Total length fully open is 25”, and closed it is 10.5”. The objective lens is 1.375” dia, and the lens hood 1.75”, but the barrel is 1.375”.

T F Wiesener Ltd

T F Wiesener is quoted in Sydney newspapers between 1888 and 1913, as a scientific instrument maker, jeweller and optician. He was located at 334 George Street, between the GPO and Hunter Street. One press cutting from 1889 actually mentions the sale of telescopes. Wiesener was presumably an authorised reseller of Troughton and Simms instruments. What this does show, is that the shop was a major store aimed at the general public, not just a marine chandler. So there is the possibility that the telescope might have been on sale to offer it to passengers or tourists voyaging back to the UK, rather than ship’s crew.

The TF stands for Theodore Frederick, who was born near Hannover in around 1854. He died in 1897. The shop traded in his name from 1870-1918, but he was appointed an agent for Troughton and Simms only in 1890.

Rough machined main body of the telescope

Rough machined main body of the telescope

Found on Ebay

The telescope was found on Ebay in July 2008, and supplied by Alison Otterbeck from Chaffcombe in Somerset. In fact it was sent because of my error to my daughter in Cornwall. It did not work well on receipt, but by reversing the lenses in the eyepiece assembly, the view was significantly improved. The air pressure inside the scope when closing it was noted as significant, making it difficult to close. The telescope seems to work best with the flint (convex) glass on the rear side of the objective doublet, which is not normally the case.

Where does it fit?

I think this is intended as an expensive looking telescope for a Gentleman traveller, rather than a member of the ship’s crew – unless of course the crew was an officer on the equivalent of an Ocean liner, but in the 1890-1905 sort of era. The telescope is similar in design to the Ross two draw telescope that will be described later, which was more modern, and was maybe designed as a sporting scope, for spotting deer or whatever.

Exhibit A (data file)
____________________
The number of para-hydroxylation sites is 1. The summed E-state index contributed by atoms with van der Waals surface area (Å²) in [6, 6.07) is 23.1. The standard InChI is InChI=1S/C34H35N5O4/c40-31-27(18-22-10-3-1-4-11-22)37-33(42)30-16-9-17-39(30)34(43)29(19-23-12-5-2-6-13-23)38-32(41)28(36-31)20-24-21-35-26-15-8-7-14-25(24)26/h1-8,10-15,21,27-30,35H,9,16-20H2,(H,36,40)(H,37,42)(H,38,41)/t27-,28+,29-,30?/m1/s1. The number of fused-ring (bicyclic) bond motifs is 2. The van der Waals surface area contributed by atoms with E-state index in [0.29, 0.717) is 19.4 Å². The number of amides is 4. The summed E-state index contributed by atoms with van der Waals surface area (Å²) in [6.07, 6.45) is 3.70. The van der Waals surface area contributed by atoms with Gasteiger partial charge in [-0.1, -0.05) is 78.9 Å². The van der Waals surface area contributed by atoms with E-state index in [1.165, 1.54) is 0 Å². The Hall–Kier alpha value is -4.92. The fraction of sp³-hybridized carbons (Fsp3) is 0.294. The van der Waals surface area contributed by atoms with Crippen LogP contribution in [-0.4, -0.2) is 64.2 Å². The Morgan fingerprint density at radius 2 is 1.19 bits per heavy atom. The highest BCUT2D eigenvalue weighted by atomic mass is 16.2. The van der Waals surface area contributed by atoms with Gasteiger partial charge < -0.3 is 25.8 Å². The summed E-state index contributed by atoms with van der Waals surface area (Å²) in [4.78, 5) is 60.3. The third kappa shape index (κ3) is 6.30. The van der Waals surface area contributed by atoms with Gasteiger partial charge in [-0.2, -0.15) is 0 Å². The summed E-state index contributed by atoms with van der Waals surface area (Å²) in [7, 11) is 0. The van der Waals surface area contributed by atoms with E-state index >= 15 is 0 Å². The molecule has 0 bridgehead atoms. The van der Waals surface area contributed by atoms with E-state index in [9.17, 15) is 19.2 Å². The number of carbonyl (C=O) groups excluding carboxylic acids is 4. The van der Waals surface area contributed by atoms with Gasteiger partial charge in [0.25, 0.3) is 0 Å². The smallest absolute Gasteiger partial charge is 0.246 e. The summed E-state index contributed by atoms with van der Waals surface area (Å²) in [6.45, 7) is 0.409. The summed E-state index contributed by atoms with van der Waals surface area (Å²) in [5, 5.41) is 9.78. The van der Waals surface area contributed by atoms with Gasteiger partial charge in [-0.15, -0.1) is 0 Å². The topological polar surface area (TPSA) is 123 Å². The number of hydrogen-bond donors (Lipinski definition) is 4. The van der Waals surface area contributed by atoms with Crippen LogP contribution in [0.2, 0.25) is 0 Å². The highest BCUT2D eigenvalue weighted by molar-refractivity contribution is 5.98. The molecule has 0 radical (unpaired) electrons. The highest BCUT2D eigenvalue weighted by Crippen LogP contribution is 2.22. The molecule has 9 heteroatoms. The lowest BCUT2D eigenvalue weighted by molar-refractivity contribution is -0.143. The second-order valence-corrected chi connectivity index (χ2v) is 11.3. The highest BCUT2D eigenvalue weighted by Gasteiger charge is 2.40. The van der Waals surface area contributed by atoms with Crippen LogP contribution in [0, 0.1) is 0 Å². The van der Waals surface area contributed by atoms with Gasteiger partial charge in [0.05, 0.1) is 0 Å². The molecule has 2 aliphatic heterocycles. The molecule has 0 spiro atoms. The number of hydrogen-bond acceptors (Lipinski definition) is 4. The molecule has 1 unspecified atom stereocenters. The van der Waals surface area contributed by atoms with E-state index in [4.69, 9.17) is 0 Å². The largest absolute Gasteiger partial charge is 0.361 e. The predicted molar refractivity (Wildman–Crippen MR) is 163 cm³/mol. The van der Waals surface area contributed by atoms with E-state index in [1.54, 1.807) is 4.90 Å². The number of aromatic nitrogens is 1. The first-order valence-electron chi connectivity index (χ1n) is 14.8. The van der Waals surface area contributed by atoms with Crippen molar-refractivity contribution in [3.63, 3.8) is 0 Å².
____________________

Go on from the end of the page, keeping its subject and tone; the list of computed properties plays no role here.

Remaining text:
What is it worth?

Not sure.  It’s a good maker, well made, and works well. It is difficult to polish up, but does not tarnish significantly, so it is a good display item. I could clad the barrel in a modern leather covering, but have resisted doing that for several years, as a change too far.

It’s still a good presentable, quality, named example, 120 years old, traceable to Australia. So it must be worth £450, to anyone with an Australian connection. It is now for sale to anyone interested.

 Accession number 121.

Troughton and Simms presentation telescope for Capt Robert Beattie in 1862

Troughton and Simms Naval telescope

Troughton and Simms Naval telescope

Edward Troughton and William Simms formed a partnership in London, both of them having come from established families of mathematical instrument makers. Two Troughton brothers seem to have established themselves in this profession in London at the end of the 18th Century, having come from Cumberland, where their father was a farmer. Possibly Edward Troughton developed the interest in optical instruments from around 1804, when their offices were located in ‘The Orrery’ at 136 Fleet Street.

Troughton and Simms Naval telescope

Troughton and Simms Naval telescope

The Simms family had a similar history, but several branches of optical and mathematical instrument makers were operating in the early 1800s, and it was only William Simms who entered a partnership with Edward Troughton in 1826, to form Troughton and Simms. William seemed to do quite well, and from 1851-60 he was quoted as having a residence with its own Observatory in Brambleshaw, near Carshalton, Surrey. The partnership was successful, possibly with a lot of naval and Government work.